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The Introduction of Solids: A Guide for Parents

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The introduction of solids is an exciting but daunting stage for most parents. Just when you’ve mastered milk feeds, and your baby is settling into a routine, it’s time to think about solids. 

Getting Ready for Solids

The good news is that introducing solids doesn’t have to happen quickly. Both you and your baby need to be ready. There isn’t a one-size-fits-all approach. Your baby’s readiness, your preference, and your child’s health needs will impact the method you choose. Before 12 months of age, the main aim of solids is to help babies develop a positive relationship with food and develop the oral motor skills needed for managing food.

When to Start Introducing Solids

A baby needs to start solids by 6 months of age. Before this age, your baby gets all their nutrition from milk. A baby may start solids sooner, but this must not be before 17 weeks.

Granny’s advice to give a baby cereal in the bottle from 6 weeks of age to help them sleep better or give them pap (mielie meal) to fatten them up is a definite NO! Adhere to the specific signs of readiness to ensure your baby develops a healthy relationship with food and consciously leads the process.

If you start your baby earlier than 6 months, it is usually just for exposure to food and a sensory experience rather than nutrition. They must display signs of readiness. It also provides time for caregivers to introduce allergy foods early and take things slowly.

Signs Your Child is Ready for Solids

Your baby must have developed the skills necessary to eat safely. Look for these signs:

  • Holds their head up while seated in an infant feeding seat.
  • Opens their mouth when food comes close.
  • Brings objects to their mouth.
  • Tries to grasp small objects like toys.
  • Moves food from a spoon into their mouth without letting it dribble out.

Also read: Feeding Introduction to Solids

Importance of Solids from 6 Months

Solids play a crucial role in your child’s health, especially regarding iron and zinc. Babies are born with good iron stores, acquired in the womb from their mum. By 6 months, these stores are depleted. While there is some iron in breast milk and formula, it is insufficient. Your baby now needs food for essential nutrients for growth and development.

Experiencing solids helps babies learn to eat. Exposing them to various tastes and textures is critical for establishing a balanced diet and tolerance to different foods. Chewing solids is also essential for developing jaw, tongue, and facial muscles, necessary for swallowing solid food and speaking.

Methods for Introducing Solids

Spoon Feeding

  • The caregiver is in charge. The caregiver puts food onto a spoon and offers it to the baby, starting with pureed foods, then progressing to lumpy mash, soft finger foods, and soft family meals. Ensure the baby is willing to participate and not tricked into eating.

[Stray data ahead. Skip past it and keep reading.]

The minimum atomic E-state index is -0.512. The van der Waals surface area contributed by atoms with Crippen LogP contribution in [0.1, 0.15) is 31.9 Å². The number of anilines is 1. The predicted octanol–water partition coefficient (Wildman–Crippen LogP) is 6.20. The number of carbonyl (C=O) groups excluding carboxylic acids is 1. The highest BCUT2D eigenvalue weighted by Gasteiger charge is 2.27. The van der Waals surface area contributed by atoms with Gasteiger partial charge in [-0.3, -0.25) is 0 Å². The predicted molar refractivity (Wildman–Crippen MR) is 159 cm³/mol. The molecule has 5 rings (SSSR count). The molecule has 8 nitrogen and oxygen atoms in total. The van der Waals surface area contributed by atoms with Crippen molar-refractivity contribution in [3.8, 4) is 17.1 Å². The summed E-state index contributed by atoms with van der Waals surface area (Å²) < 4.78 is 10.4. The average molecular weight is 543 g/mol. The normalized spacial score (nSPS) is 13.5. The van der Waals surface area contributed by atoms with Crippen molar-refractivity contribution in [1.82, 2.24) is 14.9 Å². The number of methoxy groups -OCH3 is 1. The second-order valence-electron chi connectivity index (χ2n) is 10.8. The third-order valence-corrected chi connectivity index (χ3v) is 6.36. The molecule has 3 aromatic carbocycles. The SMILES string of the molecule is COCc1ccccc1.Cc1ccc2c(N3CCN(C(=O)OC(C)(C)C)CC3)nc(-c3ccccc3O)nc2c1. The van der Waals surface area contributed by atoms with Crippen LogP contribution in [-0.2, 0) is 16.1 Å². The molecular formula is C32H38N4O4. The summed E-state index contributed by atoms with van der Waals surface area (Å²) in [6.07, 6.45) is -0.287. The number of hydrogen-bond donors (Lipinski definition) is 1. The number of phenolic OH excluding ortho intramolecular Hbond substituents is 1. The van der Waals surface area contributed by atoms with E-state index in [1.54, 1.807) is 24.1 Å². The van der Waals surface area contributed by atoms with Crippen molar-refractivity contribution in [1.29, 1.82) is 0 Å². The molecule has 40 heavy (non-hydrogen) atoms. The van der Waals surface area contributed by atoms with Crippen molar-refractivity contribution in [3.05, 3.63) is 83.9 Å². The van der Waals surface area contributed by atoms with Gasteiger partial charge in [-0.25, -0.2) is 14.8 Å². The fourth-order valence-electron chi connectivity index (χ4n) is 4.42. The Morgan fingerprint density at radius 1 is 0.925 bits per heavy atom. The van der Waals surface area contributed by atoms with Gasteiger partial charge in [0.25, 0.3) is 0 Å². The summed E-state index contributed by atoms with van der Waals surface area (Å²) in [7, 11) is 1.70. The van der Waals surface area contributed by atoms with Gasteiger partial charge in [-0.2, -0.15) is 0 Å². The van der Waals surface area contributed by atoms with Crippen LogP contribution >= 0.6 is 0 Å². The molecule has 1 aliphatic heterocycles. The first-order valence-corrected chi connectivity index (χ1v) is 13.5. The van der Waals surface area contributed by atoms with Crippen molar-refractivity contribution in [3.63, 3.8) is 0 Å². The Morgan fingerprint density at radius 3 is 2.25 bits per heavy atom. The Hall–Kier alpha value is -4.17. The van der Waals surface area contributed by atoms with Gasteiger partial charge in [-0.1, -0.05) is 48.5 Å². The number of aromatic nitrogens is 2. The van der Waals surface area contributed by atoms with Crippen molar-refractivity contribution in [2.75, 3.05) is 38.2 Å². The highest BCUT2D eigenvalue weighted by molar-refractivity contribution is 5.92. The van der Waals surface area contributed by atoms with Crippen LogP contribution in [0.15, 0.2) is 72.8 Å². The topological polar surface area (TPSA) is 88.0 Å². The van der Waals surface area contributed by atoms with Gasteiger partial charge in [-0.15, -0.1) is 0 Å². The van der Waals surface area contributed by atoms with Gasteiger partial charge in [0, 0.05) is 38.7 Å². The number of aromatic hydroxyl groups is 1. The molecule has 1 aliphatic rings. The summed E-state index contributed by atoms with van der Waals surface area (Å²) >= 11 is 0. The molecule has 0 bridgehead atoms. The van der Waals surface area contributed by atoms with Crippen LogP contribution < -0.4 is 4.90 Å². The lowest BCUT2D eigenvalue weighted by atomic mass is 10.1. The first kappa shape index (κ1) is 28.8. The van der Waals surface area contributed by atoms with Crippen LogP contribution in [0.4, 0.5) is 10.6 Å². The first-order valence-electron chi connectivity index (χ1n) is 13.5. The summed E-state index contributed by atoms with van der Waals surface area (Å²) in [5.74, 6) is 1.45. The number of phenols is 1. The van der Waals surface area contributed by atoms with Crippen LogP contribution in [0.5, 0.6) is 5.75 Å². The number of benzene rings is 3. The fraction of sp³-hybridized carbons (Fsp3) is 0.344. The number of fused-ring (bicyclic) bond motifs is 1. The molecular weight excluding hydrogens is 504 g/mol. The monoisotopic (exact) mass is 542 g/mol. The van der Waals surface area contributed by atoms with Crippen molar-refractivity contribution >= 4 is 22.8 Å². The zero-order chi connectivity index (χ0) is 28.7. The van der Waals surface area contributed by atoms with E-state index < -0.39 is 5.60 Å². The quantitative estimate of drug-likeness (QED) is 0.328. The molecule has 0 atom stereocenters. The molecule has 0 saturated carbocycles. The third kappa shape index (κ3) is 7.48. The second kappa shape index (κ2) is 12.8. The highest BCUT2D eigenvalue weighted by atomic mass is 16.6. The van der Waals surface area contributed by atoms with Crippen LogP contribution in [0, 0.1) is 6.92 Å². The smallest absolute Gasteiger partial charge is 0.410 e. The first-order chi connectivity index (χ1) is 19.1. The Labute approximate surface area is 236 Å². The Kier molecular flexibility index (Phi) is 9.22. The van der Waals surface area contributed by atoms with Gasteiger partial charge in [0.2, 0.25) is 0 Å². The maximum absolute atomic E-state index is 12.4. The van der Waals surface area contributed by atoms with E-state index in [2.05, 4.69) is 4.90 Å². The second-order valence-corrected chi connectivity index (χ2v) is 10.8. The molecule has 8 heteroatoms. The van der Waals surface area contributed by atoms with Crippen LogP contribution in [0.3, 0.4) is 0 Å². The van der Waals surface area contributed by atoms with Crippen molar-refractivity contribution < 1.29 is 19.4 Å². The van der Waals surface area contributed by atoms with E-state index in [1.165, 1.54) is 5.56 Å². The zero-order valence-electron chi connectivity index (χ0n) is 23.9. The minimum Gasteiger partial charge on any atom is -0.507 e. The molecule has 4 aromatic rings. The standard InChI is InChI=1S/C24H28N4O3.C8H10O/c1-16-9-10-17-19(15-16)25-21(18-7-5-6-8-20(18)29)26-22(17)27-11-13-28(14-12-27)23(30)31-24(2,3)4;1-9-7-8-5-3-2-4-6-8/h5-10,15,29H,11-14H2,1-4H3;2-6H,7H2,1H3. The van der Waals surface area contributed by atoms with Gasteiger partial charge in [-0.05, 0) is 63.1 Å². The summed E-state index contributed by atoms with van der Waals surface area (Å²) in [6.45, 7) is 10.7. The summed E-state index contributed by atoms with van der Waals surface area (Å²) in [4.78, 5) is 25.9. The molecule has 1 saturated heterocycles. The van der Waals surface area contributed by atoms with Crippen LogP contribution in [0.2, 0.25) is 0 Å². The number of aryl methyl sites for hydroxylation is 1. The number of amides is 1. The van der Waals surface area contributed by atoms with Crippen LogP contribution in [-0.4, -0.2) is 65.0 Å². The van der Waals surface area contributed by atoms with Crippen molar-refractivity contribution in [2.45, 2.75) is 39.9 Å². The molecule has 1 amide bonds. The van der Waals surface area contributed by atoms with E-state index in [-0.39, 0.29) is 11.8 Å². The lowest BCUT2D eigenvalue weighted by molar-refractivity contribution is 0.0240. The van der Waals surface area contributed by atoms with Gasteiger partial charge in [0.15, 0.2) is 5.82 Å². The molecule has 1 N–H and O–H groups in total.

Tips for Spoon Feeding:

  • Breastfed babies are more open to increased flavours, while formula-fed babies may need more time to adjust.
  • The baby must show interest in the food, lean towards the spoon, and open their mouth.
  • The baby must be sitting upright to prevent choking.
  • Choose a relaxed time to try solids, such as a weekend.
  • Follow the baby’s cues; do not force-feed.
  • Use two spoons: one for the baby to play with and one for feeding.
  • Let the baby go at their own pace and model eating from a spoon.

Baby Led Weaning (BLW)

  • The baby is in charge, suitable for children 6 months and older. The baby starts with finger foods that need to be chewed and natural purees. The baby sits at the table with the family, choosing what and how much to eat.

Tips for Baby-Led Weaning:

  • Ensure the baby has necessary trunk and neck control and can sit up in a feeding chair.
  • Offer foods with sufficient iron and zinc, supplementing if necessary.
  • Keep most food soft and easy to chew.
  • Be careful of choking hazards; always supervise the baby.
  • Offer a variety of foods on the plate.
  • Observe signs of fullness and end the meal if the baby shows disinterest or frustration.

Also read: Food Allergies: The Things Parents Want to Know

Combining Spoon Feeding and BLW

Combining both methods can be effective. For example, feeding a child with iron-rich porridge or pureed meat ensures vital nutrients are not lacking. This combination helps avoid resistance to new textures and tastes, promoting a balanced diet.

Conclusion

Ultimately, we want a child with a healthy attitude towards food, eating a wide variety of foods by 1 year of age. Introduce potential allergy foods early and focus on making the experience positive and engaging. There are no strict rules; find what works best for your family and enjoy the process of introducing solids.

References

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